Clearing will solve energy market woes, says University of Houston

Following Enron’s demise in the energy trading sector, “manipulation schemes, legal questions, credit issues and an unpredictable price index” have continued to plague energy trading, GEMI said in a statement.

In the past, trades were based on the reputation of buyers and sellers, but because of the market’s volatility, there is now a great deal of uncertainty from both sides, GEMI added. But clearing could reduce collateral requirements for buyers and sellers by up to 50%, because it provides a mechanism against default, GEMI director of energy markets Craig Pirrong said. “The results would include transparent trades and restored trust,” he added.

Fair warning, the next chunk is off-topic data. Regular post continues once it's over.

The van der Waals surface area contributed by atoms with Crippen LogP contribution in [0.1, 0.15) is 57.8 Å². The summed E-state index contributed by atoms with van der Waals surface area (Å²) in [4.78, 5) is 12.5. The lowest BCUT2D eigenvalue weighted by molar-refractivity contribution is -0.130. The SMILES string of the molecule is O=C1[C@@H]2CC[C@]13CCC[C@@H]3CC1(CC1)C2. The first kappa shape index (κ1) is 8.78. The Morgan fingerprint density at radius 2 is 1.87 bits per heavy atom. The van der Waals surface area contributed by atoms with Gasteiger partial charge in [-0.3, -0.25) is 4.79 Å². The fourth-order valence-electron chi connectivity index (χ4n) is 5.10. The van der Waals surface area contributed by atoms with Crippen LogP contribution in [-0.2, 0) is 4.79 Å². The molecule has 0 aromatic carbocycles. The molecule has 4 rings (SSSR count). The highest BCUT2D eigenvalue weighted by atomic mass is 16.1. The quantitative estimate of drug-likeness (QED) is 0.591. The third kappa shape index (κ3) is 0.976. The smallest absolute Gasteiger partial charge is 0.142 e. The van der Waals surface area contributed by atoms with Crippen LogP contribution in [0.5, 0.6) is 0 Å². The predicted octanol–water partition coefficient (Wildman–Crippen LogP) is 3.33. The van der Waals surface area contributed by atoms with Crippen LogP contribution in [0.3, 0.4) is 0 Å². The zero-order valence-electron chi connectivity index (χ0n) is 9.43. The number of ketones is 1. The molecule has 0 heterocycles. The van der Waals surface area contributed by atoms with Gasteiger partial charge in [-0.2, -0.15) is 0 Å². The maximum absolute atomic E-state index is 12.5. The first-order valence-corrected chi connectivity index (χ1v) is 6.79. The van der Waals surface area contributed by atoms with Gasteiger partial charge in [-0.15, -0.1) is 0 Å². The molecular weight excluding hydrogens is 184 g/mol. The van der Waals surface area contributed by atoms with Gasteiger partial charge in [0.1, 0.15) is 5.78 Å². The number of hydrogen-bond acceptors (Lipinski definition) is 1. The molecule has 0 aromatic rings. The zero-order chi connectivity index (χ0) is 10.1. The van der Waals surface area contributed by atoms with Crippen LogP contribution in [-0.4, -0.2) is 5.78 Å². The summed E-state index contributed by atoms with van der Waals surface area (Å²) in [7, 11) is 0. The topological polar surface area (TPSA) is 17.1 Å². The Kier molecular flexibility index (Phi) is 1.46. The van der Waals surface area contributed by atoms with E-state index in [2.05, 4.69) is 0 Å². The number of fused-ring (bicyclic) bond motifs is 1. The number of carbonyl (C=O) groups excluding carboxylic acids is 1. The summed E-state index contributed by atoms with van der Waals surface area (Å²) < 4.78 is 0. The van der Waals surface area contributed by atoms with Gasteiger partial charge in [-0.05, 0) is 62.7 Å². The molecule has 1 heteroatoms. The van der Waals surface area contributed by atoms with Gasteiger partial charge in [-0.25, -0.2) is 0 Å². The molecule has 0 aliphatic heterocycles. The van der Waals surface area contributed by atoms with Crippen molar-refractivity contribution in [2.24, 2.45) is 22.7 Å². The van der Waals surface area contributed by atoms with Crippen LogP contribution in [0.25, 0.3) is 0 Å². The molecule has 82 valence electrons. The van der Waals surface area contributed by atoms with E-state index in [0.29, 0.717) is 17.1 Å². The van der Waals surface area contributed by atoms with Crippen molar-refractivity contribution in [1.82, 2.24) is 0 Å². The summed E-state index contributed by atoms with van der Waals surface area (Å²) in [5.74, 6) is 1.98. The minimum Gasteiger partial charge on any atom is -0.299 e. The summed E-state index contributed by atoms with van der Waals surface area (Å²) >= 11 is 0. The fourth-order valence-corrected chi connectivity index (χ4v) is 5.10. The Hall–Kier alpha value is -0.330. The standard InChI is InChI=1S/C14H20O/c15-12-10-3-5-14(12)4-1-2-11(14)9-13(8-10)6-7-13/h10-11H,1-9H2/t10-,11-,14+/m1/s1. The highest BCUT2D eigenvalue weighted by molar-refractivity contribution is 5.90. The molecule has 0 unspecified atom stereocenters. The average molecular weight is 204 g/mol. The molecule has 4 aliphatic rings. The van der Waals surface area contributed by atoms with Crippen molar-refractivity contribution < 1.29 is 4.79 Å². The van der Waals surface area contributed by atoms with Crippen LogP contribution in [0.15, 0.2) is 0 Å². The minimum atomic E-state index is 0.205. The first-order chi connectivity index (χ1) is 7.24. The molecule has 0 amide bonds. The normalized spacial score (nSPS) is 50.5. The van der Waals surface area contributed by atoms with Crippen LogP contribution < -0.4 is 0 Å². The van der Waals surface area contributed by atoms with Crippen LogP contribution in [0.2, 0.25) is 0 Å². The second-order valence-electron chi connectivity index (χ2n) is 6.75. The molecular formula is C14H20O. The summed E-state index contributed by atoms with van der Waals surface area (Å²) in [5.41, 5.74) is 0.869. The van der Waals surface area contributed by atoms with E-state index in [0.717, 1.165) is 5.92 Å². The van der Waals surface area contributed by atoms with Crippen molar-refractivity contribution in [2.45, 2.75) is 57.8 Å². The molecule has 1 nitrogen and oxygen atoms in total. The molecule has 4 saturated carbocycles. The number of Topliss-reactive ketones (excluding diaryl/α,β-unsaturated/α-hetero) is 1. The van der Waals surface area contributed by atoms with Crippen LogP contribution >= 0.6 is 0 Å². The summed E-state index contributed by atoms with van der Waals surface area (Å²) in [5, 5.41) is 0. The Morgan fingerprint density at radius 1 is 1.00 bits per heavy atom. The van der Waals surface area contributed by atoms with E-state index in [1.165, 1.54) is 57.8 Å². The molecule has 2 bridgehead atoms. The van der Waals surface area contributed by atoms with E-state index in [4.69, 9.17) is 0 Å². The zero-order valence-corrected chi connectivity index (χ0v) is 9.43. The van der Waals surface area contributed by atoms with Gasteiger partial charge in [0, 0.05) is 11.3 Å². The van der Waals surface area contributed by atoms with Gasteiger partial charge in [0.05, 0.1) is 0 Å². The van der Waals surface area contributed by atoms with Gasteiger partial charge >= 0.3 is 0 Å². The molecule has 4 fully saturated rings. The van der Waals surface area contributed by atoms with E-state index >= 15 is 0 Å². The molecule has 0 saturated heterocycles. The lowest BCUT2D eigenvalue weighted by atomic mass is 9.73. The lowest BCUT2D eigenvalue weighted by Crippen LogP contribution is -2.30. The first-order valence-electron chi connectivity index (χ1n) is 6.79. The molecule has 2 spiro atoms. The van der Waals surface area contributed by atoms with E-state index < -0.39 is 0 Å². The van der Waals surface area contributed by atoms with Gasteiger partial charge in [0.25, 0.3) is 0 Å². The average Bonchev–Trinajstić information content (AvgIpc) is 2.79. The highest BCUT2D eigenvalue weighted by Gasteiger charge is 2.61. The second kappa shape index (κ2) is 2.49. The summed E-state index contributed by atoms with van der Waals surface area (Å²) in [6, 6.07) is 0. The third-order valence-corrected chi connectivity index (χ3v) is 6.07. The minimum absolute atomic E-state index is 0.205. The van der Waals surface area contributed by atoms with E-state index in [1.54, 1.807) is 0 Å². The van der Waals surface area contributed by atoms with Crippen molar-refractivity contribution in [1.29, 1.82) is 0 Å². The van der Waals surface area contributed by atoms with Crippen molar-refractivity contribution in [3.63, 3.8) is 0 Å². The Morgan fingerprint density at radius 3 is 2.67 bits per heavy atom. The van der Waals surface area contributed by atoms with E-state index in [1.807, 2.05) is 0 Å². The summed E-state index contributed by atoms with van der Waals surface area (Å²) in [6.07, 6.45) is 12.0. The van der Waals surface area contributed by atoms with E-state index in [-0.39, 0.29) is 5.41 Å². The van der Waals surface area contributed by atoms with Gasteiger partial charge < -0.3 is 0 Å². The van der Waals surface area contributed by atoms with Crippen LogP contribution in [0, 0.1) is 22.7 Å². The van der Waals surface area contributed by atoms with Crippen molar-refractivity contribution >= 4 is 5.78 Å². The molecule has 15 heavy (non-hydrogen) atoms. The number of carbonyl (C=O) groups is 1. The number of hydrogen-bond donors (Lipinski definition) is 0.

But Pirrong said that while market clearing may be the solution to today’s energy trading woes, there are still open questions about the optimal clearing structure. The New York Mercantile Exchange, Houston-based EnergyClear, Atlanta-based IntercontinentalExchange, Chicago-based Merchants Exchange and New York-based Virtual Markets Assurance Corporation are among the institutions that currently offer over-the-counter clearing services, each providing slightly different clearing platforms.

But some market participants have questioned the applicability of clearing for the OTC energy markets. Paul Newman, managing director of Intercapital Commodity Swaps in London, said much of the counterparty credit protection offered by clearing can be provided at around a tenth of the price through the mechanism of regular bilateral margining.

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